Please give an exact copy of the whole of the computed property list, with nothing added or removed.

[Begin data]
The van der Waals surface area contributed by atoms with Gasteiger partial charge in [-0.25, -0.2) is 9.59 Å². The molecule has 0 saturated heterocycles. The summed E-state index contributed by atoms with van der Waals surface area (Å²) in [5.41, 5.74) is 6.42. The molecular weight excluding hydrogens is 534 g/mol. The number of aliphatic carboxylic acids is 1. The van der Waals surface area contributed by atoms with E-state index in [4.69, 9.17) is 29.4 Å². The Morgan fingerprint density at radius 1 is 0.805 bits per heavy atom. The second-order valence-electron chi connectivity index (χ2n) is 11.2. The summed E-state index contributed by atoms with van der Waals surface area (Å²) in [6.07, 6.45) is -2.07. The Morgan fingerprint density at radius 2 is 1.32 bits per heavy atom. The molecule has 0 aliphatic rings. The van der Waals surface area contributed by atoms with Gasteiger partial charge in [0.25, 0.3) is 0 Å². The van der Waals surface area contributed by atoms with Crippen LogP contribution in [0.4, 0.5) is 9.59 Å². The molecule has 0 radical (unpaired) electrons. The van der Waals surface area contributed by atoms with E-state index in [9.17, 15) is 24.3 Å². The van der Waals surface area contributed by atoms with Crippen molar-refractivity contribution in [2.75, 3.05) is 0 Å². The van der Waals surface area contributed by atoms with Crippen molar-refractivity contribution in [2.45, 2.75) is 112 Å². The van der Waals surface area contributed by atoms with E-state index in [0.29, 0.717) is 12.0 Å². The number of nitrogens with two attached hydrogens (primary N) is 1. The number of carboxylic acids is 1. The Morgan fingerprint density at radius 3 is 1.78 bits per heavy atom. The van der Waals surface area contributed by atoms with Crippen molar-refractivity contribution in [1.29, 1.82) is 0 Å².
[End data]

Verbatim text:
The van der Waals surface area contributed by atoms with Gasteiger partial charge in [-0.25, -0.2) is 9.59 Å². The molecule has 0 saturated heterocycles. The summed E-state index contributed by atoms with van der Waals surface area (Å²) in [5.41, 5.74) is 6.42. The molecular weight excluding hydrogens is 534 g/mol. The number of aliphatic carboxylic acids is 1. The van der Waals surface area contributed by atoms with E-state index in [4.69, 9.17) is 29.4 Å². The Morgan fingerprint density at radius 1 is 0.805 bits per heavy atom. The second-order valence-electron chi connectivity index (χ2n) is 11.2. The summed E-state index contributed by atoms with van der Waals surface area (Å²) in [6.07, 6.45) is -2.07. The Morgan fingerprint density at radius 2 is 1.32 bits per heavy atom. The molecule has 0 aliphatic rings. The van der Waals surface area contributed by atoms with Gasteiger partial charge in [0.25, 0.3) is 0 Å². The van der Waals surface area contributed by atoms with Crippen LogP contribution in [0.4, 0.5) is 9.59 Å². The molecule has 0 radical (unpaired) electrons. The van der Waals surface area contributed by atoms with E-state index in [9.17, 15) is 24.3 Å². The van der Waals surface area contributed by atoms with Crippen molar-refractivity contribution in [2.75, 3.05) is 0 Å². The van der Waals surface area contributed by atoms with Crippen molar-refractivity contribution in [2.45, 2.75) is 112 Å². The van der Waals surface area contributed by atoms with E-state index in [0.29, 0.717) is 12.0 Å². The number of nitrogens with two attached hydrogens (primary N) is 1. The number of carboxylic acids is 1. The Morgan fingerprint density at radius 3 is 1.78 bits per heavy atom. The van der Waals surface area contributed by atoms with Crippen molar-refractivity contribution in [1.29, 1.82) is 0 Å².